He was a no nonsense type of player he just got on with the job in hand with minimum fuss, but when he brings the match ball out on Saturday ahead of their Champions Cup last eight tie at BT Murrayfield even the big man admits he might be a bit emotionally.
He played in the Edinburgh side that reached the last eight of Europe’s top competition in 2004 before losing out to Toulouse while he was also involved some eight years later in the run to the semi-finals in 2012.
“When I think back to the 2004 quarter-final in Toulouse we got absolutely blown away at the start,” he recounts.
“The crowd over there was so unreal and they came out of the blocks and were so aggressive. They blew us away and it was a bit of a lesson for us really.
“I think in 2012 with the home quarter-final we kind of flipped that around and we knew that we had to use the advantage of being at Murrayfield.
“I had played in front of bigger crowds at Murrayfield and elsewhere with Scotland, but there was never anything like the atmosphere on that day.
“We kicked off, won the ball, obliterated a ruck, Mike Blair put up a big bomb of a kick, we obliterated the next ruck and then Mike went over and scored a try
“The place just absolutely erupted - Toulouse were going very well at the time and had a lot of big names and I think people expected them to win - but that start and our intensity just blew them away on the day.
“It would have been great to go on and win the semi against Ulster, but the more I a look back on it the prouder I am of what we did because we had not had a great league season, but in the European group games we had clicked and managed to turn things on.”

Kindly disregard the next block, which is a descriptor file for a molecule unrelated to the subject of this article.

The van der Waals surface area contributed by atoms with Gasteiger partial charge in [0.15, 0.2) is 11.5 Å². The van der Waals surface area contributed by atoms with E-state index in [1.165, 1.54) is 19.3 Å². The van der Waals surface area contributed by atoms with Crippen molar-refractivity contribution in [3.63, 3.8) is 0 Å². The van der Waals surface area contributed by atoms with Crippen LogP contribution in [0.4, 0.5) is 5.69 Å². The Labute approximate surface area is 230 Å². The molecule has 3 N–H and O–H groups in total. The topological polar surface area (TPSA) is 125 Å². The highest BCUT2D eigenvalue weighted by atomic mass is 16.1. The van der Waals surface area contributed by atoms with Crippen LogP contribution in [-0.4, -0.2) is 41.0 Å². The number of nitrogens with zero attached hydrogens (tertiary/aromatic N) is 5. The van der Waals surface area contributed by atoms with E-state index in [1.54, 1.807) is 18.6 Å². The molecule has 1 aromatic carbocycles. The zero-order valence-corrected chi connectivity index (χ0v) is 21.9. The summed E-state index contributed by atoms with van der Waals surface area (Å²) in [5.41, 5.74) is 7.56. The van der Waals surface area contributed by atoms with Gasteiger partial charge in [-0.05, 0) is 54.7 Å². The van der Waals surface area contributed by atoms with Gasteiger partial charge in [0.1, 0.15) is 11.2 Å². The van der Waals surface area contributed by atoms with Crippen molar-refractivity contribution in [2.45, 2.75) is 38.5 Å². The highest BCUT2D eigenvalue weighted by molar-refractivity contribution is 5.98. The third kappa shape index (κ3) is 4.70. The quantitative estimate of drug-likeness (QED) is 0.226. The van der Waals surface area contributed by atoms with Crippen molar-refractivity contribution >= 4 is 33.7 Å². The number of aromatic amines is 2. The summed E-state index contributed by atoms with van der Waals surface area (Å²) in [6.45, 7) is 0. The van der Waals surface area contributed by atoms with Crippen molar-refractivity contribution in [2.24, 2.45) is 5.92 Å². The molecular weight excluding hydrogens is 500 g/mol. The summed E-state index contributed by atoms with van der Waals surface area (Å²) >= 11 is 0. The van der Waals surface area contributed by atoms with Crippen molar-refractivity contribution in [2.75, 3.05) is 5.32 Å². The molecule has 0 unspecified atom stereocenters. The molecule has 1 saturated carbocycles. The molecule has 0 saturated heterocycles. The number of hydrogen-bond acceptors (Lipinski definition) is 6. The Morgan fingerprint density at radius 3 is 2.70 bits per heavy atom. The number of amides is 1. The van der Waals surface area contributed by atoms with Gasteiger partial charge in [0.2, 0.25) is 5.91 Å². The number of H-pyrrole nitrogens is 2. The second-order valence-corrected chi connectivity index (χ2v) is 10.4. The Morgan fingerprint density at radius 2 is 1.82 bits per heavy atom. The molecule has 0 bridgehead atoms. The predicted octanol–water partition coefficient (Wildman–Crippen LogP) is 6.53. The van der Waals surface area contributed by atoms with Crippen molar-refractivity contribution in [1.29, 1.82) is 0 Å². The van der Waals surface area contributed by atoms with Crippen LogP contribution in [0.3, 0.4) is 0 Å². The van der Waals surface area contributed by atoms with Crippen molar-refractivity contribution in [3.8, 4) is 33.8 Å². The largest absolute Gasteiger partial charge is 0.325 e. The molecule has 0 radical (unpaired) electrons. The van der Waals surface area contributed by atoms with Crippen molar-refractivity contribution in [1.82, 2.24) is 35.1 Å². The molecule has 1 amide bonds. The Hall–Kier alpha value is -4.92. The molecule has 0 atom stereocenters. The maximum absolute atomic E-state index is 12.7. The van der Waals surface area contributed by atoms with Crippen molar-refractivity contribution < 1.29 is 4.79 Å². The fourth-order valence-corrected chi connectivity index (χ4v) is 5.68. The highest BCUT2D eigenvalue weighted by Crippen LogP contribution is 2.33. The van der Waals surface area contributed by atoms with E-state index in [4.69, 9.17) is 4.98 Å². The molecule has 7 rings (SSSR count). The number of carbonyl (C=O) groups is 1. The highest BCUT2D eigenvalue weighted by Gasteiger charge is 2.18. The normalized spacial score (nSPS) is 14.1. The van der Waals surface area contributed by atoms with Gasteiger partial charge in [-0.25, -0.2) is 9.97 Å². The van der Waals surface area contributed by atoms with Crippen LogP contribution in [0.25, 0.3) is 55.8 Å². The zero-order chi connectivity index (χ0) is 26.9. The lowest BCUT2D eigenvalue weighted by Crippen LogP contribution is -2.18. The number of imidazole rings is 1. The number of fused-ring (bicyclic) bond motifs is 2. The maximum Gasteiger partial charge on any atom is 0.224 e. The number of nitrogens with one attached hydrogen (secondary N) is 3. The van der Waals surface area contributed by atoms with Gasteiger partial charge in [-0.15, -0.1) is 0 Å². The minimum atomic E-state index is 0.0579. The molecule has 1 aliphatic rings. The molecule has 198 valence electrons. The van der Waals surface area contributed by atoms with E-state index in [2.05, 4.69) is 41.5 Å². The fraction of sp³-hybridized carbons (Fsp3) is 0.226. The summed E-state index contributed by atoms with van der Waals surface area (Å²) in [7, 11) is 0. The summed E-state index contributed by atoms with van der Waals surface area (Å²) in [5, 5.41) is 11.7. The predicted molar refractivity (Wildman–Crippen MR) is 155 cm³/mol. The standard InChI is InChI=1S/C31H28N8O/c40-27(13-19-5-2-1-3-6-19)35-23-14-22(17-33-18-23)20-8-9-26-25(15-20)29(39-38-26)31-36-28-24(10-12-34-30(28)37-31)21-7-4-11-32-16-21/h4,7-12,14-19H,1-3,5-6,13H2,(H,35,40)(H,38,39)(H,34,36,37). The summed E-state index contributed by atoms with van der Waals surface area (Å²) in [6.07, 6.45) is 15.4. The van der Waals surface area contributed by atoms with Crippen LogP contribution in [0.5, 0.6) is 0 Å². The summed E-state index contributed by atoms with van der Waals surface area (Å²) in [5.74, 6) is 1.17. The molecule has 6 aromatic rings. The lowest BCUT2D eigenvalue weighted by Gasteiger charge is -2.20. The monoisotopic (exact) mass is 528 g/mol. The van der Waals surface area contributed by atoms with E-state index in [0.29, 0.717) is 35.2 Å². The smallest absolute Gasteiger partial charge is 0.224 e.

BMF BLOG - February 2019
Blair’s up for the French challenge
By Gary Heatly
Scotland back three man Blair Kinghorn is ready to step in at full-back in Paris this weekend if required as the Six Nations resumes.
With Stuart Hogg’s recovery from that shoulder problem still ongoing, Kinghorn may well have to fill the 15 jersey in the Stade de France.
And he feels he has bounced back well after being dropped for the Ireland clash in round two despite a hat-trick from the wing against Italy in rond one.
“You can’t really beat yourself up, that’s just the way it is sometimes,” he admitted.
“If you sit in a slump for too long it’s not really going to help your development in any way. Obviously you can be frustrated with some selections, but you’ve just got to pick yourself up, carry on and prepare the best way you can.
“If I’d been in a slump sitting on the bench thinking I should have been on the park then when Hoggy went down after 15 minutes I wouldn’t have been in the zone. You’ve just got to be switched on the whole time. If you just do your job then when it comes to it you’ll be fine.”